An IPSN and RBGE Workshop: Illustrating botanic gardens and arboreta’s commitment to plant health and better biosecurity

4 April 2017

Meeting participants

On Tuesday 28th March the IPSN, in collaboration with the Royal Botanic Gardens Edinburgh (RBGE), held a workshop in the garden’s beautiful Botanics Cottage. The event was attended by a range of staff from; RBGE, the Royal Botanic Gardens Kew, Fera, the RHS, St Andrews Botanic Garden, Threave Garden and Estate the National Trust for Scotland, Ireland’s Department of Agriculture, Food and the Marine (DAFM), the Yorkshire Arboretum and BGCI. 

The main focus of the day was to discuss new and emerging pests and diseases that pose a prominent risk to UK flora. Chris Malumphy from Fera gave a breakdown of the current ‘top’ pest threats, whilst Adrian Fox and Charles Lane (also Fera) presented the ‘top’ diseases; these included emerald ash borer, Asian and Citrus longhorn beetle, mountain-ash ringspot virus, Sirococcus blight of cedars and sweet chestnut blight. All of the organisms discussed are of high concern to statutory authorities, and need to be reported quickly so that appropriate action can be taken to control spread or (preferably) eradicate them before they establish. As a result, all organisms presented are either (as of writing) not present in the UK, or present in very low levels.   

In the afternoon William Hinchliffe from RBGE showed attendees around the gardens looking at specific pest and disease challenges they are currently facing. This includes certain Phytophthora species which were discussed in more depth by Katy Hayden. The walk-around gave all attendees an opportunity to chat about the problems in their gardens and the possible management that is undertaken.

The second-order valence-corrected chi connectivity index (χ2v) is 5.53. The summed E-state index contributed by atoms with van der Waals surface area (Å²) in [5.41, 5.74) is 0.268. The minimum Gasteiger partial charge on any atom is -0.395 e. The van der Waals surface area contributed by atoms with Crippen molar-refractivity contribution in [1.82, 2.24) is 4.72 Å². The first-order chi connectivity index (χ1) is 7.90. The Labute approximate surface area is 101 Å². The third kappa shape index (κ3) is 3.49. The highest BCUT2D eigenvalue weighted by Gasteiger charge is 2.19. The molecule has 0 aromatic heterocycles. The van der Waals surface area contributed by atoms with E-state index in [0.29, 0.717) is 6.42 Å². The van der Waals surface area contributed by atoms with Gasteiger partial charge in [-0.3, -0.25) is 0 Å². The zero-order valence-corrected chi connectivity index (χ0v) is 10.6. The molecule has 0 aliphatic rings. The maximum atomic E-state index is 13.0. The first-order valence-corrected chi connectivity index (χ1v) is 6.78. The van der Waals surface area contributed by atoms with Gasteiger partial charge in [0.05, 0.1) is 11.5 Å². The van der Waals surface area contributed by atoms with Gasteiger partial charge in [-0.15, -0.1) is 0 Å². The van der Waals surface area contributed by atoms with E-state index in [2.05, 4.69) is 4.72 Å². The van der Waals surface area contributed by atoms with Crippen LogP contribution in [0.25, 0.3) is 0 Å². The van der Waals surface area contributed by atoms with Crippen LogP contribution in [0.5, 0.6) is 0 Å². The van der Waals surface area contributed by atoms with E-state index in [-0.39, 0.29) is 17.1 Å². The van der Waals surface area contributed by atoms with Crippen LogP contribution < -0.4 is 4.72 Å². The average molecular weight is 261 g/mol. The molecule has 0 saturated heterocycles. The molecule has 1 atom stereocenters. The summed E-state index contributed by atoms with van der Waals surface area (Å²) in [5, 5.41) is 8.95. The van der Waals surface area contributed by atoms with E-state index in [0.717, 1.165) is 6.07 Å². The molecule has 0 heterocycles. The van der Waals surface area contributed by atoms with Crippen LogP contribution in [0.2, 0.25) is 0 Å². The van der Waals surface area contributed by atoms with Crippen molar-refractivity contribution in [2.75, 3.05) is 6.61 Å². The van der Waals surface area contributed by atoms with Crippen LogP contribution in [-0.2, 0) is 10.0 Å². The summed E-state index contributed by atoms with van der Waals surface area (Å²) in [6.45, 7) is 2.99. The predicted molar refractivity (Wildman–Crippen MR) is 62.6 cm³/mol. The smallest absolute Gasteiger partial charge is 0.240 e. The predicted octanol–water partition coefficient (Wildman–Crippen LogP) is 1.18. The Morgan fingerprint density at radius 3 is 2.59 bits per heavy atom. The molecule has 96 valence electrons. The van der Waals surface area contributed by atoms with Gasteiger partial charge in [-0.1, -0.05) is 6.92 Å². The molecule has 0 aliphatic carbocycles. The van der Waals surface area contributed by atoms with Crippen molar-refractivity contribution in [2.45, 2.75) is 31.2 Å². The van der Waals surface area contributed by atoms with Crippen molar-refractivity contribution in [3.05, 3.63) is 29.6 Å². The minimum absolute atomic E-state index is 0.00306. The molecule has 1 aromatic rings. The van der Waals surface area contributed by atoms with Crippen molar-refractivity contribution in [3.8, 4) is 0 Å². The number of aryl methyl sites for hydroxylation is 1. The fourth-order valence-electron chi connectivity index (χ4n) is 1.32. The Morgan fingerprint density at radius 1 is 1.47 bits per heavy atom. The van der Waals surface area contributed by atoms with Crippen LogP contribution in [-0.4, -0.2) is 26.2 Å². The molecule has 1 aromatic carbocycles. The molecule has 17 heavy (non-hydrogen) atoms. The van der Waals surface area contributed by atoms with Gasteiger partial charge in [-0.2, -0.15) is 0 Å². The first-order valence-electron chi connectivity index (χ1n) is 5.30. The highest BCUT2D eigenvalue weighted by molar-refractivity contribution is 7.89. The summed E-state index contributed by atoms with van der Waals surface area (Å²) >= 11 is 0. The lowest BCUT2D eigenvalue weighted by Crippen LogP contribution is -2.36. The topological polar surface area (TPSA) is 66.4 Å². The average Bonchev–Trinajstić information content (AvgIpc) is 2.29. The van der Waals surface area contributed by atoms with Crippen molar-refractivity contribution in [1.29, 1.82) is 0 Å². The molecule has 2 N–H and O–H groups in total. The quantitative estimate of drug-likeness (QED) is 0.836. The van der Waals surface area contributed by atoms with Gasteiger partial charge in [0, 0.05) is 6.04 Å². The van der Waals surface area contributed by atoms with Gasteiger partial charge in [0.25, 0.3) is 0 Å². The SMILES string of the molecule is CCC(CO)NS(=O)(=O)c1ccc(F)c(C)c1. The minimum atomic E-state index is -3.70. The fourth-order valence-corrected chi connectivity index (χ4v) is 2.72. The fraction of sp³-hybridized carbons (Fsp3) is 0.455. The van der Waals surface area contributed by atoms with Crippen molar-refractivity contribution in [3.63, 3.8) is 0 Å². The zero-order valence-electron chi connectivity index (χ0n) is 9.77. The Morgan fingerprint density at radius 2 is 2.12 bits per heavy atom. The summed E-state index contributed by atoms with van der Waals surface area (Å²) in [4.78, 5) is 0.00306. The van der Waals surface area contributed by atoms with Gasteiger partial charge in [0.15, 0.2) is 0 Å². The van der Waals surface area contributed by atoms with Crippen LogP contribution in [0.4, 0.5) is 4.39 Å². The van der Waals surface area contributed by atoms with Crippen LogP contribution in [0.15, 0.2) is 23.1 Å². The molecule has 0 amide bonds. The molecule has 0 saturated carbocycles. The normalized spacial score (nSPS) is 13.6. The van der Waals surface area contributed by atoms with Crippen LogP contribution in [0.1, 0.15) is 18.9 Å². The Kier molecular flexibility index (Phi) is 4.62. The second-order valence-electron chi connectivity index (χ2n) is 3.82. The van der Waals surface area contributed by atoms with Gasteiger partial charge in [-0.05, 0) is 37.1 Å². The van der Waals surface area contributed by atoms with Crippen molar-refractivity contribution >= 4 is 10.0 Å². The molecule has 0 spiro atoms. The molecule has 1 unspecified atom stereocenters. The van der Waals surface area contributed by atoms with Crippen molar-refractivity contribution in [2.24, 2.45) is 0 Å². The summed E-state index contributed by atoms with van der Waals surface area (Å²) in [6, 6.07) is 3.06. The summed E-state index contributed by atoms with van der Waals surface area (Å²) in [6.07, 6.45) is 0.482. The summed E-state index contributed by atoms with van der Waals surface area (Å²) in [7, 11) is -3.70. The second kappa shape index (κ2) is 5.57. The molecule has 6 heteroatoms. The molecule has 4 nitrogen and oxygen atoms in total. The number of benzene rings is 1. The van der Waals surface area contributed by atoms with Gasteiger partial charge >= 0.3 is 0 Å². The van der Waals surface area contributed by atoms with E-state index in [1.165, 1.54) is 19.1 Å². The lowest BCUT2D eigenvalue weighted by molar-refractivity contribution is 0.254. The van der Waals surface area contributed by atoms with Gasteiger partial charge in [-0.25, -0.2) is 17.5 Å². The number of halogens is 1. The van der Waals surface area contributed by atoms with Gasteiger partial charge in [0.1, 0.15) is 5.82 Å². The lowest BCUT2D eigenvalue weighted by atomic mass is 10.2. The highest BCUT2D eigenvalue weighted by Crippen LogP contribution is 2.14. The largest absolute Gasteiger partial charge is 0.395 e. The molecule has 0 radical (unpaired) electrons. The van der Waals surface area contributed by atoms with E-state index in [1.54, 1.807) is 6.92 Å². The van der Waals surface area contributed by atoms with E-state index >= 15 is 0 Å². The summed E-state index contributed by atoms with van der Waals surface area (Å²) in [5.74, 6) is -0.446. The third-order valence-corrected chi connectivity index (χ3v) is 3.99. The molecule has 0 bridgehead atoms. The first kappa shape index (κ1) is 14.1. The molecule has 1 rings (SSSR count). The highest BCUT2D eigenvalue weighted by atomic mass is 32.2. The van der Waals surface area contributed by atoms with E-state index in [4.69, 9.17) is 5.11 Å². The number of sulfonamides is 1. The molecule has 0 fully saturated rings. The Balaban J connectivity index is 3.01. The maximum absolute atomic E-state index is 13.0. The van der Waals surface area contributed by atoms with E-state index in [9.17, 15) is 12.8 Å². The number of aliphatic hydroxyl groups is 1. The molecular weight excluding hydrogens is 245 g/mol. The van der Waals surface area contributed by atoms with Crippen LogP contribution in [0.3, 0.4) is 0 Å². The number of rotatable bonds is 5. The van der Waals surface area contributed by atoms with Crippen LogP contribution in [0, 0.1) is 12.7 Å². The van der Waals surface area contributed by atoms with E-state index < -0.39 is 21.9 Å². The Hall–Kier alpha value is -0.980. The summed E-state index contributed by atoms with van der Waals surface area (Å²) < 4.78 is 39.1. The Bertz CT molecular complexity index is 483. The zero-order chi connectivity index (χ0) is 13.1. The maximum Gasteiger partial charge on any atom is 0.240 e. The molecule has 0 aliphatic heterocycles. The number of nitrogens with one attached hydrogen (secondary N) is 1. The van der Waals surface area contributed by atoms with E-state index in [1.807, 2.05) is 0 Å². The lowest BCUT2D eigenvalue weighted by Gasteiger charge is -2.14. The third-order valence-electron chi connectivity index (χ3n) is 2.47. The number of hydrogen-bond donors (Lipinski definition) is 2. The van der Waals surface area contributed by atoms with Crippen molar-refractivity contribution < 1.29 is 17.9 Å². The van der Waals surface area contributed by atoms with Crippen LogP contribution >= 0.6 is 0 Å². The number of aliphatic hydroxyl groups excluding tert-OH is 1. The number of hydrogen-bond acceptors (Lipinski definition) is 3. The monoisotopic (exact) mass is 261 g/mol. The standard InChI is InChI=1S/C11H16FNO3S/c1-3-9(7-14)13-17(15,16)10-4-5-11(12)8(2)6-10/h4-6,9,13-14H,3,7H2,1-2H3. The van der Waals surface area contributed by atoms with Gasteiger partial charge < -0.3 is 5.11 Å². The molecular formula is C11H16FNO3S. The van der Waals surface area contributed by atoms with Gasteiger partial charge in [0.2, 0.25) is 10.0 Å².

Assessing tree health Blossom

Throughout the day there were also many interesting conversations about the role of botanic gardens and arboreta in plant health. These ranged from new research ideas, to the need for education, of not only the general public but staff and horticultural students as well. A significant output of this workshop will be to follow up on such work, and further explore opportunities for plant health research and education/engagement guidance within the IPSN. 

IPSN workshops provide an opportunity for garden staff to network, share knowledge and increase their understanding of current threats.  The reciprocal exchange of information between botanical and arboreta with plant health scientists who inform policymakers is a key element.  The discussions clearly demonstrated botanic gardens and arboreta can not only play an important role in detecting new and emerging pests and diseases, but also help to initiate and support research into new threats, as well as engaging the public. Their unique plant collections, alongside their talented and dedicated staff, offer extensive opportunities for research that can be used to better our understanding of damaging organisms and promote understanding and engagement amongst the public.

The IPSN wishes to extend a big thank you to the Royal Botanic Gardens Edinburgh, Defra for funding the events, and all the attendees.